Counties in the San Joaquin Valley report state's highest murder rates
BAKERSFIELD, Calif. — California’s murder rate declined by 5% in 2022, according to a recent Department of Justice report. But the data tells a different story across much of the San Joaquin Valley, where violent crime remains well above average.
Merced County reported the state’s highest murder rate with about 12 killings per 100,000 residents – more than double the state average.
The figure includes four members of a Sikh family who were kidnapped from their trucking business and murdered last October. A former employee was charged with the killings and is awaiting trial.
Three other Valley counties – Kern, Tulare and Kings – also appear in the state’s top five for murder rates.
Violent crime in the Valley became a political lightning rod last year when Governor Newsom declared Kern County the state’s “murder capital.”
Kern County topped the list for two consecutive years, reporting about one murder for every 7,200 people in 2021.
The moniker infuriated local leaders, who have blamed the spike on sentencing reforms and other challenges.
“We have factors working against us,” District Attorney Cynthia Zimmer told KBAK last month. “We are a relatively poor county, and we also are very large geographically, so it's very difficult to police Kern County."
New research reveals approximately two-thirds of gun related homicides in California have happened outside urban settings in the past nine years.
The research was conducted by the organization Hope and Health Fund and RomoGIS Enterprise with funding from Kaiser Permanente. The groups developed a mapping tool to show where gun homicides are the highest.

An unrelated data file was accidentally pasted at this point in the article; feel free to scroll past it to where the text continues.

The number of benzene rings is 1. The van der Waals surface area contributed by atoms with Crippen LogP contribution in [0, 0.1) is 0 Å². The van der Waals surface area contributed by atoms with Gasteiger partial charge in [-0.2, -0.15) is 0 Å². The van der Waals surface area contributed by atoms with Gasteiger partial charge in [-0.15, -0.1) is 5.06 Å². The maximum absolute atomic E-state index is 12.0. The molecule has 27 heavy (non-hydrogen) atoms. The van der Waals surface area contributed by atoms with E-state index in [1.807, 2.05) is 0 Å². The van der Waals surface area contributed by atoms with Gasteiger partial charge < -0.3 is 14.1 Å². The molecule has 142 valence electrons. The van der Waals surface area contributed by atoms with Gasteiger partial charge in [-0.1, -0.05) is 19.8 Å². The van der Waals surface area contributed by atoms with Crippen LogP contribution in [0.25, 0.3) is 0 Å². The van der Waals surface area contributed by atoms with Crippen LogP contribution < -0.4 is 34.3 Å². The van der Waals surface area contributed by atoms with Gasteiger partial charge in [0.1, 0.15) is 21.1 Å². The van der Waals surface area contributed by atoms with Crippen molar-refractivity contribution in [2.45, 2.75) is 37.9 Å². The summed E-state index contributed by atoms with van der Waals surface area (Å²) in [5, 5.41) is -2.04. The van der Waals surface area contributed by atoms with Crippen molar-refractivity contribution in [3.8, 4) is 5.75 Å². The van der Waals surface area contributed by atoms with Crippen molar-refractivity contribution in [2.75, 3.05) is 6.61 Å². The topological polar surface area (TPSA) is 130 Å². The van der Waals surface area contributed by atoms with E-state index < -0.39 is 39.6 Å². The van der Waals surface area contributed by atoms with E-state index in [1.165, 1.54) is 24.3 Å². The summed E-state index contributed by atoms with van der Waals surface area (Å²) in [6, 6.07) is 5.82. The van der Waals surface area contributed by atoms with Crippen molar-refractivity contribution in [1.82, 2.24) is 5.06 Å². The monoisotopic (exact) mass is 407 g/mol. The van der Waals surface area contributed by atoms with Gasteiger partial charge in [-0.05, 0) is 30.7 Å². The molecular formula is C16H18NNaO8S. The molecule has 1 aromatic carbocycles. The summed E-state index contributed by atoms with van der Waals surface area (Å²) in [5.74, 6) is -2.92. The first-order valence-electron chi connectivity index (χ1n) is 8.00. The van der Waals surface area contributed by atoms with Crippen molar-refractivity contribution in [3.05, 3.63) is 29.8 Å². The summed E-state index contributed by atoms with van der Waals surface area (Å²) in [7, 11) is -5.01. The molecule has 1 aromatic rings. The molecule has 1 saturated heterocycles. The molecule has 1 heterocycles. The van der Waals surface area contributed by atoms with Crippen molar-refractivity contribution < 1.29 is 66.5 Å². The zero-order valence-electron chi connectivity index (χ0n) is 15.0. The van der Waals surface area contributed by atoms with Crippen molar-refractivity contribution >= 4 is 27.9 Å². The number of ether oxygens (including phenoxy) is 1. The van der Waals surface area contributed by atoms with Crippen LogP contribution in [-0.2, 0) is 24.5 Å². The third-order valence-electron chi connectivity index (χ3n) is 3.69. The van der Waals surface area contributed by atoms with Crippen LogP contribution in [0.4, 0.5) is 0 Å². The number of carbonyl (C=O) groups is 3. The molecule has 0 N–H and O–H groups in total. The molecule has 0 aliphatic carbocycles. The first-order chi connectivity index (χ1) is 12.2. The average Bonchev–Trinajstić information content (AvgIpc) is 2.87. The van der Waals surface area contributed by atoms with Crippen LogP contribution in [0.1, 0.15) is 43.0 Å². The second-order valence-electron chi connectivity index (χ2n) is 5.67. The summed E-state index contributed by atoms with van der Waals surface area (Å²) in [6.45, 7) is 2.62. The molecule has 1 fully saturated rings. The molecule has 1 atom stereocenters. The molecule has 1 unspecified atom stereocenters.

Researchers say the findings showed a rising need to address gun homicides in rural, semi rural and suburban areas. They also highlighted a need to address different types of gun homicides, such as those between intimate partners.
Efforts by counties, cities to address crime
A 1% sales tax measure in unincorporated Kern County barely passed last November. Officials hope to use some of the $60 million in annual revenue to fill vacant public safety positions.
Two Valley cities – McFarland and Wasco – also received $5 million each in the state budget this year to help build new police stations.
McFarland city leaders had controversially sought to convert a public library into a police building as a cost-saving measure.
Fresno city leaders touted a decrease in crime when announcing the $262 million investment, with the department expected to add more than a hundred new officers.
“We want to continue the downward trend,” Chief Paco Balderrama said at the time.
Statewide, state data shows robberies increased by 10% and property crimes by 6% over the past year.
Attorney General Rob Bonta said in a statement accompanying the annual report that “While crime rates remain significantly below their historical highs, property and violent crimes continue to have devastating consequences for communities across the state."